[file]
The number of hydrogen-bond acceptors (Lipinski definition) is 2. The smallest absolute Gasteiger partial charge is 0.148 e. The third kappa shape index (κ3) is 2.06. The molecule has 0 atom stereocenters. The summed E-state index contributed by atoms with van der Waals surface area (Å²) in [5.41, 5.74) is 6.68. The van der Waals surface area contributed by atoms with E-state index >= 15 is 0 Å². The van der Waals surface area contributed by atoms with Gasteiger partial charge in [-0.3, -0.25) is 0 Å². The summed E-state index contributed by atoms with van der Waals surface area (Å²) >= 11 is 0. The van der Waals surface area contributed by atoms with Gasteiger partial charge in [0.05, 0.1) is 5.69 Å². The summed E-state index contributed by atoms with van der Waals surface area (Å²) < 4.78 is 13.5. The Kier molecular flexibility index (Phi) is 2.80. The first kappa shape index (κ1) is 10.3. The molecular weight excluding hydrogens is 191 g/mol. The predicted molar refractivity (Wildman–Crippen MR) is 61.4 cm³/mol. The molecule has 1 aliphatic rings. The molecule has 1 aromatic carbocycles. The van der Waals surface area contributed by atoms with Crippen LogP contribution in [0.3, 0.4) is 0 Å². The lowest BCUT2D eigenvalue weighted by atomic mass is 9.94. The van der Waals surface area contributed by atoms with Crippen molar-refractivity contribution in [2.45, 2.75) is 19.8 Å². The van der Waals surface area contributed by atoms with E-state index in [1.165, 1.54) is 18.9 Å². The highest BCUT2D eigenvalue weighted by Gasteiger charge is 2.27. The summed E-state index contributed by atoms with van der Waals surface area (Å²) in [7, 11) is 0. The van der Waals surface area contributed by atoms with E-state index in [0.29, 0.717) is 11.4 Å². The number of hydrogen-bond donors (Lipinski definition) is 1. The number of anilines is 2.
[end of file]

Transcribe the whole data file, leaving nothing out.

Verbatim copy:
The number of hydrogen-bond acceptors (Lipinski definition) is 2. The smallest absolute Gasteiger partial charge is 0.148 e. The third kappa shape index (κ3) is 2.06. The molecule has 0 atom stereocenters. The summed E-state index contributed by atoms with van der Waals surface area (Å²) in [5.41, 5.74) is 6.68. The van der Waals surface area contributed by atoms with E-state index >= 15 is 0 Å². The van der Waals surface area contributed by atoms with Gasteiger partial charge in [-0.3, -0.25) is 0 Å². The summed E-state index contributed by atoms with van der Waals surface area (Å²) >= 11 is 0. The van der Waals surface area contributed by atoms with Gasteiger partial charge in [0.05, 0.1) is 5.69 Å². The summed E-state index contributed by atoms with van der Waals surface area (Å²) < 4.78 is 13.5. The Kier molecular flexibility index (Phi) is 2.80. The first kappa shape index (κ1) is 10.3. The molecular weight excluding hydrogens is 191 g/mol. The predicted molar refractivity (Wildman–Crippen MR) is 61.4 cm³/mol. The molecule has 1 aliphatic rings. The molecule has 1 aromatic carbocycles. The van der Waals surface area contributed by atoms with Crippen LogP contribution in [0.3, 0.4) is 0 Å². The lowest BCUT2D eigenvalue weighted by atomic mass is 9.94. The van der Waals surface area contributed by atoms with Crippen molar-refractivity contribution in [2.45, 2.75) is 19.8 Å². The van der Waals surface area contributed by atoms with E-state index in [1.165, 1.54) is 18.9 Å². The highest BCUT2D eigenvalue weighted by Gasteiger charge is 2.27. The summed E-state index contributed by atoms with van der Waals surface area (Å²) in [7, 11) is 0. The van der Waals surface area contributed by atoms with E-state index in [0.29, 0.717) is 11.4 Å². The number of hydrogen-bond donors (Lipinski definition) is 1. The number of anilines is 2.